Molecular to cellular mechanics probed by high-speed force spectroscopy
The mechanical properties of individual proteins, filaments, and supramolecular assemblies provide structural stability and mechanical flexibility to the living cell. Thus, molecular understanding of the mechanics from the single molecule to the whole cell is relevant to understand biological function. High-speed atomic force microscopy (HS-AFM) is a unique technology allowing subsecond, nanometric imaging (1). We have recently adapted HS-AFM to perform high-speed force spectroscopy (HS-FS) to probe protein unfolding at the speed of molecular dynamics simulations (2). This combination provides a unique method to acquire atomistic understanding of biomolecular processes based on experimental results. We have now gone a step further in the adaptation of HS-AFM to probe the mechanics of cells at high frequencies, up to 100 kHz. We report the viscoelastic response of different cell types and upon cytoskeletal drug treatments. At previously inaccessible short timescales, cells exhibit rich viscoelastic responses that depend on the state of the cytoskeleton and the cell type. Microrheology over a wide dynamic range up to the frequency of action of the molecular components provides a mechanistic understanding of cell mechanics.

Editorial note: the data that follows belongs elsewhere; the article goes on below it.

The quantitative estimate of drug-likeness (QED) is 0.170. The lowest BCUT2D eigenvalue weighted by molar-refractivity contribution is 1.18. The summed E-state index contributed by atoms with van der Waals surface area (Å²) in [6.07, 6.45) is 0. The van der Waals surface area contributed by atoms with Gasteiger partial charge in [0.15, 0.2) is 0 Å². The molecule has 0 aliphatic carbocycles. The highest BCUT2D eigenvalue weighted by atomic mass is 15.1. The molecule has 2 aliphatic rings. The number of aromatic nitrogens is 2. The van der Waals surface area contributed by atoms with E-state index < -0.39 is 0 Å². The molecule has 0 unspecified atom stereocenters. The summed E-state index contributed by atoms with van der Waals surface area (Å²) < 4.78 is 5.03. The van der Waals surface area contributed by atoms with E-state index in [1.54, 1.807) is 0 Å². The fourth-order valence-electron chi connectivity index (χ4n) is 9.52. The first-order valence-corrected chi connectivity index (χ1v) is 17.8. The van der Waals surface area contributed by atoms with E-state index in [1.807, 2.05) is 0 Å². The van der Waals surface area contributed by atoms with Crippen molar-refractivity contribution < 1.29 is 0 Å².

- T. Ando et al., A high-speed atomic force microscope for studying biological macromolecules. Proceedings of the National Academy of Sciences 98, 12468 (October 23, 2001, 2001).
- F. Rico, L. Gonzalez, I. Casuso, M. Puig-Vidal, S. Scheuring, High-Speed Force Spectroscopy Unfolds Titin at the Velocity of Molecular Dynamics Simulations. Science 342, 741 (November 8, 2013, 2013).